Sunday, October 7, 2012


One day I may begin an autobiography. 

But how does one begin an autobiography…? Straight from the childhood or from the day one learnt to hide pain? I think I should begin from the time I was a child, because babies don’t hide pain; they scream their lungs out when they feel pain. They scream when they need attention, and when they are hungry and cold. Babies demand love. The world of a baby is complete; supplied with everything it needs and wants. 
That is why the mere mention of childhood brings on happy memories. The soft and lazy picture of a distant past. The white cottages, placid lakes. Birthdays. The mango trees, swings, village visits, grandparents, memorable scratches and bruises, kites,  naughty cousins, kitchen stories, green fields, paper boats…
When people write their memoirs they try to go back to the departed happiness.Yes, I would call it Memoirs, as they provide a sort of protective anonymity-while a true autobiography requires courage.
Often the happiness is exaggerated but one likes to gloat over the days gone by... 
And no matter what, babies make happy beginnings.
I too had made a happy beginning.

On a wet September evening, while the world was busy looking at a soggy rainbow, a curled ball of crimson flesh entered the world, screaming its lungs out... (to be continued)

...She had told me once that to write a sincere autobiography one needs a great deal of grit and masochistic honesty. I believe her now.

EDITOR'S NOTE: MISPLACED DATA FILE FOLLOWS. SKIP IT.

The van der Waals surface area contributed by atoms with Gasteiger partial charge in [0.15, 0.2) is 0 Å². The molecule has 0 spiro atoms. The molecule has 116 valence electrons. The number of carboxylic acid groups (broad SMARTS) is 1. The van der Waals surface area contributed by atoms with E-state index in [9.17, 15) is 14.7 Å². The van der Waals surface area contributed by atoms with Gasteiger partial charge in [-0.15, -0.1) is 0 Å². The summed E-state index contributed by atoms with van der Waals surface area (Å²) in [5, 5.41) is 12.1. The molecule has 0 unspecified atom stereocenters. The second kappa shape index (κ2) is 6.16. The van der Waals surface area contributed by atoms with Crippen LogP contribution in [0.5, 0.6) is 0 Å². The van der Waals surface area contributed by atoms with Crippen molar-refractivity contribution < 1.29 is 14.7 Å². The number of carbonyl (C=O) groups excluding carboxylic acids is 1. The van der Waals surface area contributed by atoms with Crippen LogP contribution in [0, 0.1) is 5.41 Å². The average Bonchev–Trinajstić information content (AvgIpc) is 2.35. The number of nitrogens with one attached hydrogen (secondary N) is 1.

I know how hard it is to lance the old wounds, pull away the brown, hardened skin, gnaw at the raw unhealed flesh, and still do not cringe. More often than not, autobiographers create a Frankenstein’s Monster like caricature, to tell the world how brave they are, hoping to provide recompense to themselves for all the inadequacies that life had thrown their way. People are too chicken-hearted to tell the brutal truth of why they  failed, cried, cheated and killed their soul. Would I be able to write about my ‘not so good self’? The blemishes, the flaws, the foolish mistakes that I have made, the wet, dark bits of me... if I choose to write a story about myself?
I know that I can bear the past only in small, measured doses. I can attack it only like a commando camouflaged in the thickets. I can only tip toe around the corridor of my memories and pick up the tiny fragments of moments, cautiously, listen to the soft pitter- patter of the tiny feet of childhood, the feather light airy steps of my teenage years, and then the sluggish footsteps of approaching years… the years where one gathers disillusionment and then calls it- wisdom.
The insularity of a fragmented memoir would bring about that consolation- which we need when we cannot fix up all our wounds- because the act of writing a memoir is often a consolation prize to self, for life’s discrepancies and unfairness.
How I hated consolation prizes. I used to get them in loads at school. Music, debates, singing competition and sports. The ‘also ran’ trophy. Their purpose is to console the loser, dilute the effects of loss, but they made me feel cold, lonely and bruised. I tried hiding them when I came home, and She would be there with her open beaming smile, arms spread in a wide sweep to hug me. Another consolation.
My first thought when She patted my back would be, ‘I have failed her.’ 

Probably my memoir, even if it were published by some quirk of fate, would lie in an obscure corner of a crammed shelf at some dusty bookshop. It would get transferred from one set of listless fingers to another, and would be the recipient of cursory glances only. The impatient fingers would be pushing it away to reach for a more attractive title and popular author.My story would impassively be pushed back among endless rows of, ‘ignored books.'
Perhaps I need to write it for myself. To quell the noises. To seek some retribution from fate. For liberation. For consolation. 
Yet again.

Picture by: Stephen Alvarez


Last night you wrote your sonnets in  Braille: the commas, parenthesis, ellipses engraved perfectly on my skin- and  I  ...